Today marks the mid point of what has thus far been an engrossing 888.com World Championship but much of the publicity surrounding the tournament remains negative.
This is partly due to the nature of what makes ‘news’ and partly because of problems in the way in which the sport is administered.
This story in the News of the World highlights growing unrest over player logos. However, the BBC has been unfairly blamed for this is my view.
Their guidelines limit players to two logos but it was not their decision to award one logo space to 888.com. This was down to World Snooker, as Barry Hearn makes clear in the NOTW article.
The BBC has taken a battering over this. A word of warning: if they pull out of snooker the professional circuit as we know it will be dead in the water.
The other major controversy has been the playing conditions.
Anyone who has watched the championship will have witnessed bad bounces off cushions and a high number of kicks.
Why are kicks now accepted as just part of the game?
Why is there no concerted effort to eradicate them?
John Higgins was scathing about the cushions and laid the blame at the door of World Snooker tournament director Mike Ganley for not re-covering the tables before the second round.
World Snooker issued a bland, meaningless statement at the same time that Ganley went in front of the BBC cameras to answer questions from Hazel Irvine, where he admitted he had been “disappointed” by the way the table had played.
“We always try to ensure the best conditions and it’s disappointing to have inconsistent bounces for the players,” he said.
“Years ago we only used to re-cover the tables before the semi-finals but it is disappointing, even if it’s the same for both players.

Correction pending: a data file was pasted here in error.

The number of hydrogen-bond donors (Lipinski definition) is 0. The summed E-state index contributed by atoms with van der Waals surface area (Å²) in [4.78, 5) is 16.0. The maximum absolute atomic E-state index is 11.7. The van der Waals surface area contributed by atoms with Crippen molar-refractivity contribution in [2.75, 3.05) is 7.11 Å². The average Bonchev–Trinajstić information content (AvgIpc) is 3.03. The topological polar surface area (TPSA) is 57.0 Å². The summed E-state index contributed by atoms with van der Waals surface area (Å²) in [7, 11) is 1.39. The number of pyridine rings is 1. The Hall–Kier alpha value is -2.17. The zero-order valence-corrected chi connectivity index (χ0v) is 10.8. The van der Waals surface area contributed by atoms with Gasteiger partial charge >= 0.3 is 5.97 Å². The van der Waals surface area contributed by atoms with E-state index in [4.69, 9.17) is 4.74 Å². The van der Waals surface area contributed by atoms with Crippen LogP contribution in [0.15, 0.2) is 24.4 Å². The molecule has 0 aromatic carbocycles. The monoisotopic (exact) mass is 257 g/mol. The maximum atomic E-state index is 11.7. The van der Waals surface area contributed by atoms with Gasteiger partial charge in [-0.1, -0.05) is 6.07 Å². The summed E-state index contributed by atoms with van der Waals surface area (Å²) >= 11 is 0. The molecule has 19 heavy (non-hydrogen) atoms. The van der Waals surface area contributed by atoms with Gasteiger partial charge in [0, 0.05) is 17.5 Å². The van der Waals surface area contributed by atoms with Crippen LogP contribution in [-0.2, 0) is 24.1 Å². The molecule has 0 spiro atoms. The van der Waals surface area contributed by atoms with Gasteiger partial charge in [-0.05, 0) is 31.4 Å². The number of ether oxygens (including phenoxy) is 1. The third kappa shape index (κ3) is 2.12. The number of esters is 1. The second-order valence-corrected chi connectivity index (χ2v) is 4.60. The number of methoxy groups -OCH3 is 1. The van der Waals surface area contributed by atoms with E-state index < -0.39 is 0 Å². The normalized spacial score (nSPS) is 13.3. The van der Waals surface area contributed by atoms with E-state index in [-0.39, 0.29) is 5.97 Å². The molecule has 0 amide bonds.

“We have sheets for the players to fill in after their matches if they have any comments to make. John has done so, as has Peter Ebdon but not many others. The boys need to knock on the door a bit more often.”
Credit to Ganley for being honest enough to admit the conditions weren’t good enough. Much thought needs to go into what will be done at next year’s World Championship because this cannot keep happening every year.
Yes, it’s the same for both players. But if Roger Federer and Andy Roddick turned up at Centre Court at Wimbledon to find the grass had not been cut would their match really be a true reflection of their talents?
Shaun Murphy last night heavily criticised playing conditions but readers of worldsnooker.com, the website of the governing body, would not think so.
Here’s what he said: “We have a gambling sponsor, why don't we take the championship to a casino and have a real game of chance?
"This is the world championship, the gala event we all look forward to. Yes, I'll hold my hands up, I missed some shots I shouldn't have but there were a lot of problems out there that cost me the match.
"It's not just me and John Higgins having a problem with it and it's not just because we lost. It will look like sour grapes but it's not and it will cost other players.
"The comments have been made backstage for days. The cloth is so thin and light it's only good for three days' play.
"After three days you get bad bounces and balls going where they shouldn't be and it makes a mockery of the biggest tournament we've got.”
Here’s what worldsnooker.com quoted: “I just think there are a whole mixtures of things that have gone on that have made the match that way and a lot of talk about the conditions and the playing conditions that we are all under but I’m not really that bothered at losing because I know I’ve played well all season, I’ve prepared as well as I’ve ever done to come to the Crucible, I played well against Dave and I know I played a lot of good shots out there today but the playing conditions weren’t beneficial to me at all.”
Leaving aside the fact that this comes across as gibberish, ‘not beneficial’ does not necessarily mean ‘poor’ and this sort of spin hardly enhances World Snooker’s reputation. Either quote what he said properly or don't quote him at all.
Thank goodness the snooker remains high quality as we enter the second half of the Crucible marathon.